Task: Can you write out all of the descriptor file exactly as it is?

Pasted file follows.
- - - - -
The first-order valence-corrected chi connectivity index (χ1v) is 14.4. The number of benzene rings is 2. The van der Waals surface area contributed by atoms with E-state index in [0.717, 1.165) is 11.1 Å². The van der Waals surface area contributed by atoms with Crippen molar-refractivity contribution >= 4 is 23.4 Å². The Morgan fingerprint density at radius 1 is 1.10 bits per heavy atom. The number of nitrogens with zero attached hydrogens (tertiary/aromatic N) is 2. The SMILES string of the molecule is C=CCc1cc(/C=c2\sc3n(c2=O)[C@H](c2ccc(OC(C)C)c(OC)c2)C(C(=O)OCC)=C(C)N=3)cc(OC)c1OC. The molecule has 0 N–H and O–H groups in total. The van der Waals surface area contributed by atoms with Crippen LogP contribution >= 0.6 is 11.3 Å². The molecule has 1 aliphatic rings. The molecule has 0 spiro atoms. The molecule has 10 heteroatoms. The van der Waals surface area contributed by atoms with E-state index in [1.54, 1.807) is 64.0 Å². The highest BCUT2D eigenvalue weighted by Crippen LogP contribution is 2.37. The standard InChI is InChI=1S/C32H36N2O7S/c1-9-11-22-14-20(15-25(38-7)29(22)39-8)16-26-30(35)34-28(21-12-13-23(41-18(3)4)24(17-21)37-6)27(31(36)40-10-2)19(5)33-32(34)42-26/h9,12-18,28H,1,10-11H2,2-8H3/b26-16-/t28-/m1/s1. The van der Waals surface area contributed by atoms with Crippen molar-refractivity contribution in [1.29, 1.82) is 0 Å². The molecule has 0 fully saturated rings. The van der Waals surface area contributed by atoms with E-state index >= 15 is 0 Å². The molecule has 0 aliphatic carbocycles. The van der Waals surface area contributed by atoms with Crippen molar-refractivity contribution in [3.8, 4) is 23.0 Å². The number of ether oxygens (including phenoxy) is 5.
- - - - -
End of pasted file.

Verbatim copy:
The first-order valence-corrected chi connectivity index (χ1v) is 14.4. The number of benzene rings is 2. The van der Waals surface area contributed by atoms with E-state index in [0.717, 1.165) is 11.1 Å². The van der Waals surface area contributed by atoms with Crippen molar-refractivity contribution >= 4 is 23.4 Å². The Morgan fingerprint density at radius 1 is 1.10 bits per heavy atom. The number of nitrogens with zero attached hydrogens (tertiary/aromatic N) is 2. The SMILES string of the molecule is C=CCc1cc(/C=c2\sc3n(c2=O)[C@H](c2ccc(OC(C)C)c(OC)c2)C(C(=O)OCC)=C(C)N=3)cc(OC)c1OC. The molecule has 0 N–H and O–H groups in total. The van der Waals surface area contributed by atoms with Crippen LogP contribution >= 0.6 is 11.3 Å². The molecule has 1 aliphatic rings. The molecule has 0 spiro atoms. The molecule has 10 heteroatoms. The van der Waals surface area contributed by atoms with E-state index in [1.54, 1.807) is 64.0 Å². The highest BCUT2D eigenvalue weighted by Crippen LogP contribution is 2.37. The standard InChI is InChI=1S/C32H36N2O7S/c1-9-11-22-14-20(15-25(38-7)29(22)39-8)16-26-30(35)34-28(21-12-13-23(41-18(3)4)24(17-21)37-6)27(31(36)40-10-2)19(5)33-32(34)42-26/h9,12-18,28H,1,10-11H2,2-8H3/b26-16-/t28-/m1/s1. The van der Waals surface area contributed by atoms with Crippen molar-refractivity contribution in [1.29, 1.82) is 0 Å². The molecule has 0 fully saturated rings. The van der Waals surface area contributed by atoms with E-state index >= 15 is 0 Å². The molecule has 0 aliphatic carbocycles. The van der Waals surface area contributed by atoms with Crippen molar-refractivity contribution in [3.8, 4) is 23.0 Å². The number of ether oxygens (including phenoxy) is 5.